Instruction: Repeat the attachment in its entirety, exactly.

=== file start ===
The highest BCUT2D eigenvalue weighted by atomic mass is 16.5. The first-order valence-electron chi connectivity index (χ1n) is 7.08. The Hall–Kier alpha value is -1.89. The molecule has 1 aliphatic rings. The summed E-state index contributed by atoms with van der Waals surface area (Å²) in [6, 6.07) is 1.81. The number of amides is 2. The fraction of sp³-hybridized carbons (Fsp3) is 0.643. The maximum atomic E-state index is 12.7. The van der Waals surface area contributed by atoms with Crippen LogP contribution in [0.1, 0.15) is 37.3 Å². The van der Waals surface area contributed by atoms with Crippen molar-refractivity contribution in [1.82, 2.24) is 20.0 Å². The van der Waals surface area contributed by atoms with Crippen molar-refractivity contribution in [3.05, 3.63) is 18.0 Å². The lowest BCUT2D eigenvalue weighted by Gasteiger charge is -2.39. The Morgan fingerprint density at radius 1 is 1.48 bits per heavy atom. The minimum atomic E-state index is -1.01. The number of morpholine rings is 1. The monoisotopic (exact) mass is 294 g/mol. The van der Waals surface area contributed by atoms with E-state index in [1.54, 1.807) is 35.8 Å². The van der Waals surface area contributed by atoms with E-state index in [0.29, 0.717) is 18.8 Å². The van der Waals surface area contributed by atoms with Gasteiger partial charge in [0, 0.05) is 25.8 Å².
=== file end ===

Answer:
The highest BCUT2D eigenvalue weighted by atomic mass is 16.5. The first-order valence-electron chi connectivity index (χ1n) is 7.08. The Hall–Kier alpha value is -1.89. The molecule has 1 aliphatic rings. The summed E-state index contributed by atoms with van der Waals surface area (Å²) in [6, 6.07) is 1.81. The number of amides is 2. The fraction of sp³-hybridized carbons (Fsp3) is 0.643. The maximum atomic E-state index is 12.7. The van der Waals surface area contributed by atoms with Crippen LogP contribution in [0.1, 0.15) is 37.3 Å². The van der Waals surface area contributed by atoms with Crippen molar-refractivity contribution in [1.82, 2.24) is 20.0 Å². The van der Waals surface area contributed by atoms with Crippen molar-refractivity contribution in [3.05, 3.63) is 18.0 Å². The lowest BCUT2D eigenvalue weighted by Gasteiger charge is -2.39. The Morgan fingerprint density at radius 1 is 1.48 bits per heavy atom. The minimum atomic E-state index is -1.01. The number of morpholine rings is 1. The monoisotopic (exact) mass is 294 g/mol. The van der Waals surface area contributed by atoms with E-state index in [1.54, 1.807) is 35.8 Å². The van der Waals surface area contributed by atoms with E-state index in [0.29, 0.717) is 18.8 Å². The van der Waals surface area contributed by atoms with Gasteiger partial charge in [0, 0.05) is 25.8 Å².